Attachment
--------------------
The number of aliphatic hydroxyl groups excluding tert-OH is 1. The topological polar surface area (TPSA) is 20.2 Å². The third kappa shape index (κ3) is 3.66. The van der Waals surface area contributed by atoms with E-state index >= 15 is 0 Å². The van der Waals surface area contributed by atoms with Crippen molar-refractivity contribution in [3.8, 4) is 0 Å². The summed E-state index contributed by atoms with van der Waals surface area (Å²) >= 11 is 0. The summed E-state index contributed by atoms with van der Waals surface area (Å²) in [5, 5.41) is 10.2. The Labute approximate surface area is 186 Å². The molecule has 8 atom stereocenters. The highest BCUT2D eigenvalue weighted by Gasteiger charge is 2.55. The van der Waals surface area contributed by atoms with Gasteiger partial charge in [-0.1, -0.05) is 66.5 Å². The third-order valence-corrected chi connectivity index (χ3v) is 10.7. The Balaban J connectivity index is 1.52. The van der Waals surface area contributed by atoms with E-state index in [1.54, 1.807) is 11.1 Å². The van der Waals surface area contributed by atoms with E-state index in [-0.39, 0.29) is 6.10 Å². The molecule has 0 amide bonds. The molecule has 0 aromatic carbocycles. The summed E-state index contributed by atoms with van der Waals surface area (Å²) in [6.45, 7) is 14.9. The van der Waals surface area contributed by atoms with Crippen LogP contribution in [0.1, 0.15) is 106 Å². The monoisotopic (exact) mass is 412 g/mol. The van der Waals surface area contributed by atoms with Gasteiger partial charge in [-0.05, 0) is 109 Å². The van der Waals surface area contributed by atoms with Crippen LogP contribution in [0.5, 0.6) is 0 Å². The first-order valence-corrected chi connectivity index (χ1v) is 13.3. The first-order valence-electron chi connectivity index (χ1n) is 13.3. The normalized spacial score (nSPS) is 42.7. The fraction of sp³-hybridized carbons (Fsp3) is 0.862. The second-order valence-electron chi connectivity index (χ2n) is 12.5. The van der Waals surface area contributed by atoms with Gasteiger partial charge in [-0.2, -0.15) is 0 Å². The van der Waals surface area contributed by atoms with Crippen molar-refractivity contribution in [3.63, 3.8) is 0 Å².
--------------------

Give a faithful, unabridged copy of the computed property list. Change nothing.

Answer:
The number of aliphatic hydroxyl groups excluding tert-OH is 1. The topological polar surface area (TPSA) is 20.2 Å². The third kappa shape index (κ3) is 3.66. The van der Waals surface area contributed by atoms with E-state index >= 15 is 0 Å². The van der Waals surface area contributed by atoms with Crippen molar-refractivity contribution in [3.8, 4) is 0 Å². The summed E-state index contributed by atoms with van der Waals surface area (Å²) >= 11 is 0. The summed E-state index contributed by atoms with van der Waals surface area (Å²) in [5, 5.41) is 10.2. The Labute approximate surface area is 186 Å². The molecule has 8 atom stereocenters. The highest BCUT2D eigenvalue weighted by Gasteiger charge is 2.55. The van der Waals surface area contributed by atoms with Gasteiger partial charge in [-0.1, -0.05) is 66.5 Å². The third-order valence-corrected chi connectivity index (χ3v) is 10.7. The Balaban J connectivity index is 1.52. The van der Waals surface area contributed by atoms with E-state index in [1.54, 1.807) is 11.1 Å². The van der Waals surface area contributed by atoms with E-state index in [-0.39, 0.29) is 6.10 Å². The molecule has 0 amide bonds. The molecule has 0 aromatic carbocycles. The summed E-state index contributed by atoms with van der Waals surface area (Å²) in [6.45, 7) is 14.9. The van der Waals surface area contributed by atoms with Crippen LogP contribution in [0.1, 0.15) is 106 Å². The monoisotopic (exact) mass is 412 g/mol. The van der Waals surface area contributed by atoms with Gasteiger partial charge in [-0.05, 0) is 109 Å². The van der Waals surface area contributed by atoms with Crippen LogP contribution in [0.5, 0.6) is 0 Å². The first-order valence-corrected chi connectivity index (χ1v) is 13.3. The first-order valence-electron chi connectivity index (χ1n) is 13.3. The normalized spacial score (nSPS) is 42.7. The fraction of sp³-hybridized carbons (Fsp3) is 0.862. The second-order valence-electron chi connectivity index (χ2n) is 12.5. The van der Waals surface area contributed by atoms with Gasteiger partial charge in [-0.2, -0.15) is 0 Å². The van der Waals surface area contributed by atoms with Crippen molar-refractivity contribution in [3.63, 3.8) is 0 Å².